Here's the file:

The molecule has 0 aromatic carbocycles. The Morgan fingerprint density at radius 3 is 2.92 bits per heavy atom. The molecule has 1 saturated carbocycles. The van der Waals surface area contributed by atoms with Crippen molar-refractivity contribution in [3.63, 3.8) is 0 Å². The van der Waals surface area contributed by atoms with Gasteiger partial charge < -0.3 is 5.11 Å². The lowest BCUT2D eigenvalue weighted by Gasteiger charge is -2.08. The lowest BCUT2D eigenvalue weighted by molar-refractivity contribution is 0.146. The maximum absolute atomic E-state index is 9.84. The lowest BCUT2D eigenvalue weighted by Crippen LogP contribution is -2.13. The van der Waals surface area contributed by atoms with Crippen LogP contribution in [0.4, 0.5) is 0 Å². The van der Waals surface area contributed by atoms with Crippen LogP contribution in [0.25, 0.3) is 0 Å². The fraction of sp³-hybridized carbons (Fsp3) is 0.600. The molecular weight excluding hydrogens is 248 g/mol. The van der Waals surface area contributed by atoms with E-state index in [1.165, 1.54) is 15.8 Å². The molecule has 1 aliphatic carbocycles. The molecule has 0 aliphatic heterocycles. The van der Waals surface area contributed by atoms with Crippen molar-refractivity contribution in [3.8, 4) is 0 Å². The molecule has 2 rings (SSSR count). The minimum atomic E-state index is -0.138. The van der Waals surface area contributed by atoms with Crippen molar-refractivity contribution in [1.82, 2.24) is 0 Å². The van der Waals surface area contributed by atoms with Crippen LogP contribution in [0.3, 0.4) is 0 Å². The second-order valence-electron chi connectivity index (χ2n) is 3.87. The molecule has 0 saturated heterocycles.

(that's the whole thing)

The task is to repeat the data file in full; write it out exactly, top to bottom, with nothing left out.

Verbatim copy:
The molecule has 0 aromatic carbocycles. The Morgan fingerprint density at radius 3 is 2.92 bits per heavy atom. The molecule has 1 saturated carbocycles. The van der Waals surface area contributed by atoms with Crippen molar-refractivity contribution in [3.63, 3.8) is 0 Å². The van der Waals surface area contributed by atoms with Gasteiger partial charge < -0.3 is 5.11 Å². The lowest BCUT2D eigenvalue weighted by Gasteiger charge is -2.08. The lowest BCUT2D eigenvalue weighted by molar-refractivity contribution is 0.146. The maximum absolute atomic E-state index is 9.84. The lowest BCUT2D eigenvalue weighted by Crippen LogP contribution is -2.13. The van der Waals surface area contributed by atoms with Crippen LogP contribution in [0.4, 0.5) is 0 Å². The van der Waals surface area contributed by atoms with Crippen LogP contribution in [0.25, 0.3) is 0 Å². The fraction of sp³-hybridized carbons (Fsp3) is 0.600. The molecular weight excluding hydrogens is 248 g/mol. The van der Waals surface area contributed by atoms with E-state index in [1.165, 1.54) is 15.8 Å². The molecule has 1 aliphatic carbocycles. The molecule has 0 aliphatic heterocycles. The van der Waals surface area contributed by atoms with Crippen molar-refractivity contribution in [3.8, 4) is 0 Å². The molecule has 2 rings (SSSR count). The minimum atomic E-state index is -0.138. The van der Waals surface area contributed by atoms with Crippen molar-refractivity contribution in [1.82, 2.24) is 0 Å². The van der Waals surface area contributed by atoms with Crippen LogP contribution in [0.3, 0.4) is 0 Å². The second-order valence-electron chi connectivity index (χ2n) is 3.87. The molecule has 0 saturated heterocycles.